June 2017
Volume 58, Issue 8
Open Access
ARVO Annual Meeting Abstract  |   June 2017
Restricted cone connections of horizontal cells in the human foveal center
Author Affiliations & Notes
  • Orin S Packer
    Biological Structure, University of Washington, Seattle, Washington, United States
  • Richard Schalek
    Molecular and Cellular Biology, Harvard, Cambridge, Massachusetts, United States
  • Rachel O Wong
    Biological Structure, University of Washington, Seattle, Washington, United States
  • Christine Curcio
    Ophthalmology, University of Alabama at Birmingham, Birmingham, Alabama, United States
  • John E Dowling
    Molecular and Cellular Biology, Harvard, Cambridge, Massachusetts, United States
  • Jeff Lichtman
    Molecular and Cellular Biology, Harvard, Cambridge, Massachusetts, United States
  • Dennis M Dacey
    Biological Structure, University of Washington, Seattle, Washington, United States
  • Footnotes
    Commercial Relationships   Orin Packer, None; Richard Schalek, None; Rachel Wong, None; Christine Curcio, None; John Dowling, None; Jeff Lichtman, None; Dennis Dacey, None
  • Footnotes
    Support  NIH Grant EY06678, NIH R01 EY015520, EyeSight Foundation of Alabama, Research to Prevent Blindness, Macula Foundation, Lowy Medical Resarch Institute
Investigative Ophthalmology & Visual Science June 2017, Vol.58, 1035. doi:
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    • Get Citation

      Orin S Packer, Richard Schalek, Rachel O Wong, Christine Curcio, John E Dowling, Jeff Lichtman, Dennis M Dacey; Restricted cone connections of horizontal cells in the human foveal center. Invest. Ophthalmol. Vis. Sci. 2017;58(8):1035.

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      © ARVO (1962-2015); The Authors (2016-present)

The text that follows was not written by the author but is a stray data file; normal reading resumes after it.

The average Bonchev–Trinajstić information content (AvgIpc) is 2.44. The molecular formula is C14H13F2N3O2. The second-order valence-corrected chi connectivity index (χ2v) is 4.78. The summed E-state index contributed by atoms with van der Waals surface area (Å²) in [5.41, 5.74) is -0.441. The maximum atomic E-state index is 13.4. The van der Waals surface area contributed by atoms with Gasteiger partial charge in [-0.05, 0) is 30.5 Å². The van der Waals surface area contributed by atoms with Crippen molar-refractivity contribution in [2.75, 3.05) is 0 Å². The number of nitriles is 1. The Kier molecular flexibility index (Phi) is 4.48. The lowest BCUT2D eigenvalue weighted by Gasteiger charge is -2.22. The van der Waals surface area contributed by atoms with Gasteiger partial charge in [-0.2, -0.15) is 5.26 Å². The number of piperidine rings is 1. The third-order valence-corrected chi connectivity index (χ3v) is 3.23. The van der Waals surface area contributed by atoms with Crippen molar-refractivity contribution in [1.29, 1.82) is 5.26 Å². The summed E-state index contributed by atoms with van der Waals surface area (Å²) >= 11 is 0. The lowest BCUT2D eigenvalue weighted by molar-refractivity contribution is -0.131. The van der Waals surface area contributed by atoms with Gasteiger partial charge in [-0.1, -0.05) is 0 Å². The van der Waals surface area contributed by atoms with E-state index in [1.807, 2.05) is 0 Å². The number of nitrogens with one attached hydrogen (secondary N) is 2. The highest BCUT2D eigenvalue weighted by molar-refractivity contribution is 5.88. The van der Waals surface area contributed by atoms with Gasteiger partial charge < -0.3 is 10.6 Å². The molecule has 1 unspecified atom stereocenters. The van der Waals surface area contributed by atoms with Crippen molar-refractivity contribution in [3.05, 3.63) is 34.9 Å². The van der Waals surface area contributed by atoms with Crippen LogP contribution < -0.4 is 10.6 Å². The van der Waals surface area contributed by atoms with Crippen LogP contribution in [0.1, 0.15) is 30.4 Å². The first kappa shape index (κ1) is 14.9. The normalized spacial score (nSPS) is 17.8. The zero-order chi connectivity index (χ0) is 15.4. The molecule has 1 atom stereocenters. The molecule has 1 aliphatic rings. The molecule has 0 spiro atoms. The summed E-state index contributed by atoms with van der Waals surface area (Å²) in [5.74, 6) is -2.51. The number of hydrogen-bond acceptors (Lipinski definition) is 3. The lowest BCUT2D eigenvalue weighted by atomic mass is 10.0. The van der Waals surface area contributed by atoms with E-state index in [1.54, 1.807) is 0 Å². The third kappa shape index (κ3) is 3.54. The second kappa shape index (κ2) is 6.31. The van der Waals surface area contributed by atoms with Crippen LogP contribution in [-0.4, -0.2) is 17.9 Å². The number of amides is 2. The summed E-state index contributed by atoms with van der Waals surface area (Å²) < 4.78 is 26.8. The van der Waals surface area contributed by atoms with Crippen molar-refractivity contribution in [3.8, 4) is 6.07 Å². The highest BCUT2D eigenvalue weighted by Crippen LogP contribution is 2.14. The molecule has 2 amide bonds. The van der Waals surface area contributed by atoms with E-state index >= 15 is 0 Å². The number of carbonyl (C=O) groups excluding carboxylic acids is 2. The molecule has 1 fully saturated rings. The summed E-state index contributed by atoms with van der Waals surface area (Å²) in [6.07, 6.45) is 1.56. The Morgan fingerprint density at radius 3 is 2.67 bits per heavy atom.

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Abstract

Purpose : The exquisite spatial resolution afforded by the foveal cone mosaic is preserved by a unique, non-divergent excitatory circuit: a midget bipolar cell receives synaptic input from a single long- (L) or middle-wavelength (M) sensitive cone and in turn makes synaptic output to a single midget ganglion cell. This ‘private-line’ circuit also shows L vs M cone (‘red-green’) color opponency that arises from receptive field surround antagonism. The surround arises by horizontal cell negative feedback to L and M cones (Crook et al., J.Neurosci. 2011). Horizontal cells in the retinal periphery make indiscriminant, divergent connections to large numbers of L and M cones. However little is known about the connectivity of foveal horizontal cells that could contribute to the L or M cone specificity critical for color opponency. Our purpose therefore was to use volume electron microscopy to reconstruct the horizontal cell circuit for cones in the center of the human fovea.

Methods : Eyes were acquired from a single 21 yr old male donor at the time of death. After corneal removal the eyecup was immersed in oxygenated Ames medium and fixed in 4% glutaraldehyde. The macular region was dissected, epoxy-embedded and serially sectioned at 65 nm in the horizontal plane using the Automated Tape Ultramicrotome (ATUM) method. A 250 x 250 µm region centered on the fovea was imaged at 6 nm resolution and sections that encompassed the cone pedicles, outer plexiform and inner nuclear layers were used for reconstruction.

Results : All of the horizontal cell invaginating contacts at a single pedicle linked to a cone at the foveal center (Dacey et al., ARVO 2017) were reconstructed. 53 contacts at 26 ribbon synapses were traced to 11 distinct horizontal cells. However the majority of contacts to this single pedicle arose from just 3 horizontal cells (32 contacts; 60%). The cone connectivity of single horizontal cells showed the complementary pattern: individual cells made ~20-30 contacts with 7-8 neighboring cones but the majority of contacts (~60%) were directed to just 1-2 pedicles.

Conclusions : By contrast with the retinal periphery human foveal horizontal cells are greatly reduced in size and contact 1-2 cones preferentially. We hypothesize that the restricted cone connectivity of foveal horizontal cells contributes to a similarly restricted ‘midget surround’ and in turn to L vs M cone opponency in the midget receptive field.

This is an abstract that was submitted for the 2017 ARVO Annual Meeting, held in Baltimore, MD, May 7-11, 2017.

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